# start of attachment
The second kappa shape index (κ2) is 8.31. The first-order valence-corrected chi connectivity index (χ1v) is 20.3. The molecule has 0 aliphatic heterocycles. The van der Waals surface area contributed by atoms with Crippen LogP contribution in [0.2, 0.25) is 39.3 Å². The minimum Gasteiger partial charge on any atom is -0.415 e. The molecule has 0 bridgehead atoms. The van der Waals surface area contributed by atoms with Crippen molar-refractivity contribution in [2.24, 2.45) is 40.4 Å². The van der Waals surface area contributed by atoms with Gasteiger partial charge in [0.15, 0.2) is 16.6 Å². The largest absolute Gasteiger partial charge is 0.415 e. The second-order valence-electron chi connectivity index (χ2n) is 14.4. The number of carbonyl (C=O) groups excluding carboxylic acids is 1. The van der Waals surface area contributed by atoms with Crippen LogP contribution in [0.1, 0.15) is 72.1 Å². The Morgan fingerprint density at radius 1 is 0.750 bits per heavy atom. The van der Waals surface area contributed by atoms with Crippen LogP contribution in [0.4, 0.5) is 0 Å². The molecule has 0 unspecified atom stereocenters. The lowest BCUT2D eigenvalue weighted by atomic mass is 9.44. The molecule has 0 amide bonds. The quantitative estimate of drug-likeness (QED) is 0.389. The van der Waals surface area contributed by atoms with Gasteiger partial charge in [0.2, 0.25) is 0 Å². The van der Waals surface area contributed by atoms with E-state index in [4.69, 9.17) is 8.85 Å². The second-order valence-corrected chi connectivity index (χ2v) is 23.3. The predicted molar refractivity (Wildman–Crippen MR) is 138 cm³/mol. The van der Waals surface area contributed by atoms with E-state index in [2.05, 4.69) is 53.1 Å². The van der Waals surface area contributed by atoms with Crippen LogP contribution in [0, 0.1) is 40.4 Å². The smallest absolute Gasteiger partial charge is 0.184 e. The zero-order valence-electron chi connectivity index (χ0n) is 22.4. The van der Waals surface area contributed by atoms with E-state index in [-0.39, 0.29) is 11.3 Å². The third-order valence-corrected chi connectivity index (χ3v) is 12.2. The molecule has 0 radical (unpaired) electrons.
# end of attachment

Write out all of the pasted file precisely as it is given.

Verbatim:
The second kappa shape index (κ2) is 8.31. The first-order valence-corrected chi connectivity index (χ1v) is 20.3. The molecule has 0 aliphatic heterocycles. The van der Waals surface area contributed by atoms with Crippen LogP contribution in [0.2, 0.25) is 39.3 Å². The minimum Gasteiger partial charge on any atom is -0.415 e. The molecule has 0 bridgehead atoms. The van der Waals surface area contributed by atoms with Crippen molar-refractivity contribution in [2.24, 2.45) is 40.4 Å². The van der Waals surface area contributed by atoms with Gasteiger partial charge in [0.15, 0.2) is 16.6 Å². The largest absolute Gasteiger partial charge is 0.415 e. The second-order valence-electron chi connectivity index (χ2n) is 14.4. The number of carbonyl (C=O) groups excluding carboxylic acids is 1. The van der Waals surface area contributed by atoms with Crippen LogP contribution in [0.1, 0.15) is 72.1 Å². The Morgan fingerprint density at radius 1 is 0.750 bits per heavy atom. The van der Waals surface area contributed by atoms with Crippen LogP contribution in [0.4, 0.5) is 0 Å². The molecule has 0 unspecified atom stereocenters. The lowest BCUT2D eigenvalue weighted by atomic mass is 9.44. The molecule has 0 amide bonds. The quantitative estimate of drug-likeness (QED) is 0.389. The van der Waals surface area contributed by atoms with Gasteiger partial charge in [0.2, 0.25) is 0 Å². The van der Waals surface area contributed by atoms with E-state index in [4.69, 9.17) is 8.85 Å². The second-order valence-corrected chi connectivity index (χ2v) is 23.3. The predicted molar refractivity (Wildman–Crippen MR) is 138 cm³/mol. The van der Waals surface area contributed by atoms with E-state index in [2.05, 4.69) is 53.1 Å². The van der Waals surface area contributed by atoms with Crippen LogP contribution in [0, 0.1) is 40.4 Å². The smallest absolute Gasteiger partial charge is 0.184 e. The zero-order valence-electron chi connectivity index (χ0n) is 22.4. The van der Waals surface area contributed by atoms with E-state index in [-0.39, 0.29) is 11.3 Å². The third-order valence-corrected chi connectivity index (χ3v) is 12.2. The molecule has 0 radical (unpaired) electrons.